It is unfair for Splaine to take sole responsibility for this failure. There are others at higher pay grades who should be taking responsibility.

Town Administrator Michael Boynton and Murphy herself both oversaw Splaine’s work – and both should certainly bear a share of the responsibility.

Shortly after Barberry Homes filed their initial application with the ZBA, on Dec. 10, The Walpole Times interviewed Boynton and he referred to the ZBA hearing on Jan. 22.

As told to the Times, Boynton knew the application was filed on Dec. 10, and knew the hearing was not scheduled until Jan. 22. So, evidently, he himself did not know the ZBA regulations requiring a maximum of 30 days. He failed to raise a red flag.

As the Town Administrator who oversees the ZBA secretary, Boynton, like Splaine, certainly should have been familiar with these regulations.

This was not the first time that Boynton, Splaine, or Murphy have had to deal with a 40B application – town records indicate that the ZBA has dealt with more than five different applications for 40B comprehensive permits since 2000. Murphy has been on the ZBA since 2001, and chairman since 2007. Splaine became secretary in 2003, while Boynton started work in Walpole in 2001.

Our very well-paid Town Counsel, too, should have been watching this process closely and advising the Town Administrator, town staff, town boards, and the ZBA specifically, of the proper deadlines.

It should also be noted that four of five Selectmen have not even seemed to display much interest in the Moose Hill project. Only one Selectman – Cliff Snuffer – has been an attendee of town board meetings related to the project during the past year. There has been no discussion of it during Selectman meetings, except when Snuffer has brought it up. Do Selectmen even care about this project?

It seems that a number of people at Town Hall – including but not limited to Town Counsel, the Town Administrator, the ZBA Chair, ZBA members, Selectmen, and other various town staff – should have more closely monitored Barberry’s application than they apparently did. Since the ZBA secretary was the lowest on the totem pole, she was easiest to blame. Other town officials should demonstrate some leadership skills and take responsibility for their own lapse in oversight.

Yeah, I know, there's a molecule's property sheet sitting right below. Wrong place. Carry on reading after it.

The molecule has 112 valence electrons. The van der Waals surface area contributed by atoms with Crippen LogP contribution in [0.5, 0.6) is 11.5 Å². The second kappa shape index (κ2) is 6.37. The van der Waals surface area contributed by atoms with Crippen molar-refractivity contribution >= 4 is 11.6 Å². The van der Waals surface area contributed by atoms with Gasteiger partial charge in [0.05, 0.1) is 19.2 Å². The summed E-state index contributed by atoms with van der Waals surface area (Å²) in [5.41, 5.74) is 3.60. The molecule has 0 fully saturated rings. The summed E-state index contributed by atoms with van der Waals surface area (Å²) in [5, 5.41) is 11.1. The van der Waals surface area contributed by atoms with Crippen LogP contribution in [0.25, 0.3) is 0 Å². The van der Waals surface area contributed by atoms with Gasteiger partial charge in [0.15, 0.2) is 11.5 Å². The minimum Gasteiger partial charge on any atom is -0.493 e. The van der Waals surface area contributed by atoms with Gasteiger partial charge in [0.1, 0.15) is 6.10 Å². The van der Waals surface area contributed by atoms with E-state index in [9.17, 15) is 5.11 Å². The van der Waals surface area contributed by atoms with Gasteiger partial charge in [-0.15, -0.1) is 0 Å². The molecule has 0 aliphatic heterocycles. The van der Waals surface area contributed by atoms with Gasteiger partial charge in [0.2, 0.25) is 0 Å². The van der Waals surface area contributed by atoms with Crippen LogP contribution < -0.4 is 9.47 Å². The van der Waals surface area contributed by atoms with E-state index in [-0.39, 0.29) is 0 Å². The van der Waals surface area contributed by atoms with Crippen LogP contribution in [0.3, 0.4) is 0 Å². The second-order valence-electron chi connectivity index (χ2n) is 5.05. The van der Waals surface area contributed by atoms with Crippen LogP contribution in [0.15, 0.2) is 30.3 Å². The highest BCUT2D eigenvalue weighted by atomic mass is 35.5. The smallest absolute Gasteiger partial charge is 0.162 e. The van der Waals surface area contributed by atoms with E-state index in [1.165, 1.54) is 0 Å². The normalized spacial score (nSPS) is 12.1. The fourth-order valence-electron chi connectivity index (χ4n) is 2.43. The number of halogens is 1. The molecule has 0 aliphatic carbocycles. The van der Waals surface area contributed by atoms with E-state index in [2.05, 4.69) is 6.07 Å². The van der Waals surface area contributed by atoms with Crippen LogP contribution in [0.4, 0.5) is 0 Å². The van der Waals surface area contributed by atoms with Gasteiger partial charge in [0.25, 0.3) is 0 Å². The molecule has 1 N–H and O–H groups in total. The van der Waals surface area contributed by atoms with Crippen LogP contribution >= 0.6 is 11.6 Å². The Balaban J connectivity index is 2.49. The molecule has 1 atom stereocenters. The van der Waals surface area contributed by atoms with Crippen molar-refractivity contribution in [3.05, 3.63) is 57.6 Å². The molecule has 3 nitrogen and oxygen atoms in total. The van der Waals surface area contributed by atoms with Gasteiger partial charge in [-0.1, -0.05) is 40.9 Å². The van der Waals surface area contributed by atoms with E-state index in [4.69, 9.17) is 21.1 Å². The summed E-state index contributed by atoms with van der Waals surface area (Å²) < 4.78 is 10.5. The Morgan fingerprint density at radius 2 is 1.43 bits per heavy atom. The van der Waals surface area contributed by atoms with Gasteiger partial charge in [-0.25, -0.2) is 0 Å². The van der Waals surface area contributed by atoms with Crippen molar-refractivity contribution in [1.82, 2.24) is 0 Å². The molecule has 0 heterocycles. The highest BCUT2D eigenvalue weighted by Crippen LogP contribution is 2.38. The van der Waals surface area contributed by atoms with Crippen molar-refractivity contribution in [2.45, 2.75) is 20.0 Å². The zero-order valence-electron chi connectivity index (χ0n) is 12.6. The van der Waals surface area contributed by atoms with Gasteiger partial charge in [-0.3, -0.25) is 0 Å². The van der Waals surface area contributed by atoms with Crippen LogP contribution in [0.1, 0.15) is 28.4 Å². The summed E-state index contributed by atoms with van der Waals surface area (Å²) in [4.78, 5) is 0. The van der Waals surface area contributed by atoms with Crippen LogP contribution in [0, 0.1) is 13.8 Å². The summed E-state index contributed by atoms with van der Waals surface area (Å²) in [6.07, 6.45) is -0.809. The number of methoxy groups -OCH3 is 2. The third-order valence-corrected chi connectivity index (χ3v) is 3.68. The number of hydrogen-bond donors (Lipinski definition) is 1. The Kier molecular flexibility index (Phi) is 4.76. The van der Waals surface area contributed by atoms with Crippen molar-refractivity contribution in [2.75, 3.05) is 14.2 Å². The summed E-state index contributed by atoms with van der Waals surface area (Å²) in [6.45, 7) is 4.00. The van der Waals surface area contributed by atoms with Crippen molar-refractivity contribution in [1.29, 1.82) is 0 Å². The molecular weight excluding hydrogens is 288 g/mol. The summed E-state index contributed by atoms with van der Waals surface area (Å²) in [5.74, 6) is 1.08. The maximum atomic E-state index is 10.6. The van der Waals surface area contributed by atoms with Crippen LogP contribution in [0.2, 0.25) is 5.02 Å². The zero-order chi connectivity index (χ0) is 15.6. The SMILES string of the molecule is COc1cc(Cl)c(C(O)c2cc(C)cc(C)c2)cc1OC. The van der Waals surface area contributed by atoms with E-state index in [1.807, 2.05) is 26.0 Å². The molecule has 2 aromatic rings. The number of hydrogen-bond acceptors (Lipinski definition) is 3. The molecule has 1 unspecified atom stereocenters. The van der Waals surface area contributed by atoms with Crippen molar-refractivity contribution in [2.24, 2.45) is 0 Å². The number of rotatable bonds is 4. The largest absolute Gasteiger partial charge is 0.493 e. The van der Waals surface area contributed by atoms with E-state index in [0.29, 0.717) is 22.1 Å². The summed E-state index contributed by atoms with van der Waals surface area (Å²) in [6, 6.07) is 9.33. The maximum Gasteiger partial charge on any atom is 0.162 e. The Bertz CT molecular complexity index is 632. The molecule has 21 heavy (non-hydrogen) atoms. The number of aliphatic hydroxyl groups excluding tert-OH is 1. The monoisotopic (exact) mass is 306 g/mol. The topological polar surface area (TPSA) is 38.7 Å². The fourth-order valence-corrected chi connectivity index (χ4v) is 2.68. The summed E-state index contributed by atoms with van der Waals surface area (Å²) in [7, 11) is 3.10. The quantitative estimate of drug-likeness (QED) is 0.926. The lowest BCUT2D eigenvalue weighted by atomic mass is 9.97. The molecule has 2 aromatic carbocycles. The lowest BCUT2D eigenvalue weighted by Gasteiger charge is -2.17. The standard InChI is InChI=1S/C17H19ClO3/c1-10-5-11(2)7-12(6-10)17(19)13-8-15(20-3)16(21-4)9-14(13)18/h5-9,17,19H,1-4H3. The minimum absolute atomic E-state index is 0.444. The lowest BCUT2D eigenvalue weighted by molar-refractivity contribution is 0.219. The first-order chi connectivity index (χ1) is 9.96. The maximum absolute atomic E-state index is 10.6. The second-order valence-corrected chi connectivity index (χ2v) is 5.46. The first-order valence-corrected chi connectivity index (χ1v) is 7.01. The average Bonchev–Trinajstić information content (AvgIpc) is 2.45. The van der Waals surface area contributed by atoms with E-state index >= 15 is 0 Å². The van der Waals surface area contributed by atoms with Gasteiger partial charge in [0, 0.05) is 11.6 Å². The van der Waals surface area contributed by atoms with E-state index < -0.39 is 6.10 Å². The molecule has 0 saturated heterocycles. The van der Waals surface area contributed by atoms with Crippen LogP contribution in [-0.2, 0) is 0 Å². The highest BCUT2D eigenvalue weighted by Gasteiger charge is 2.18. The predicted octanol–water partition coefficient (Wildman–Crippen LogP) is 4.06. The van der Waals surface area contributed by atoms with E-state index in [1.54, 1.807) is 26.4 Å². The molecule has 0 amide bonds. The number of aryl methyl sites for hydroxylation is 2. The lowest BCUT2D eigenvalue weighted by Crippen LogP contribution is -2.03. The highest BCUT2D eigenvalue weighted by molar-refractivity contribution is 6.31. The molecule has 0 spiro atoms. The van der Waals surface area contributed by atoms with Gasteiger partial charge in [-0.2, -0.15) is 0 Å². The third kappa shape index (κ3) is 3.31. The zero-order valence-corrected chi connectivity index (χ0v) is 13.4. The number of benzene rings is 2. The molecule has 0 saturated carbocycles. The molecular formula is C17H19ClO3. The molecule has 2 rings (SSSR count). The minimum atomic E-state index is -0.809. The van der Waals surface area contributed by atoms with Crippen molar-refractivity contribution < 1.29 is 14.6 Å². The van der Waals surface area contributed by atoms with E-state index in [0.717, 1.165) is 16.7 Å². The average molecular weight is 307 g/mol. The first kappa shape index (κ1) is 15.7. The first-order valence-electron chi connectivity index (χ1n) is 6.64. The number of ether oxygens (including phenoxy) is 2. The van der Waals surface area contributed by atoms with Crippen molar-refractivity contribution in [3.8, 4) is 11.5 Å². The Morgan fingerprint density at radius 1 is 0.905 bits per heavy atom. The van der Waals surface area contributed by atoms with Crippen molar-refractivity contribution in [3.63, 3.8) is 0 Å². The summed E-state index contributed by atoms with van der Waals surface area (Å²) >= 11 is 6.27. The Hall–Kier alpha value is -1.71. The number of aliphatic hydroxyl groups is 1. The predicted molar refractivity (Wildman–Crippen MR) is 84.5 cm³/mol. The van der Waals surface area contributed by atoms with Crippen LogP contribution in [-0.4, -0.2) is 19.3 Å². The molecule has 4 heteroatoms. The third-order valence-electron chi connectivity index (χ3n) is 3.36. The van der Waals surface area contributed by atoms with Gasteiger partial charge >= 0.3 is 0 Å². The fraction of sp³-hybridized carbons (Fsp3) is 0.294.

The town’s counterclaim to Barberry’s lawsuit, which seeks constructive approval from the state Housing Appeals Committee because of the failure to hold a hearing within 30 days, also in itself suggests that Splaine was unfairly removed. The town’s legal counsel and the ZBA both claim that Barberry never formally completed their application, thus meaning the 30-day time window never actually started. But if the town’s contention is that the 30-day window never began, why was the secretary fired for not posting the hearing within 30 days? The inconsistency does not give me a lot of confidence that the town has a strong legal case in defending itself against Barberry’s suit. It seems that the town filed the counter-suit against Barberry simply to cover for its own failure in oversight, giving the residents a false level of assurance that the town is not at fault.

Moose Hill residents also expressed legitimate frustration at last week’s ZBA meeting that the Counsel isn’t looking out for their interests.

Residents were not notified by Town Counsel that lawyers for the town and Barberry had already had a conference at the Housing Appeals Committee, which residents would have been allowed to attend as members of the public.

“We never had a chance to be there,” said Moose Hill Road resident Dante Ferrara. “We’re supposed to be on the same team here.”

It certainly seems that based on events, Town Hall is indeed not “on the same team” as the Moose Hill Road residents.

Disclosure: I have previously written that 40B projects are not the bogeyman that some see them as. While I stand by this position, it does not mean I support 40B projects, but rather that I do not necessarily oppose them simply for what they are. Above all, I am always in favor of good government, and the above incidents indicate that we are not getting good government.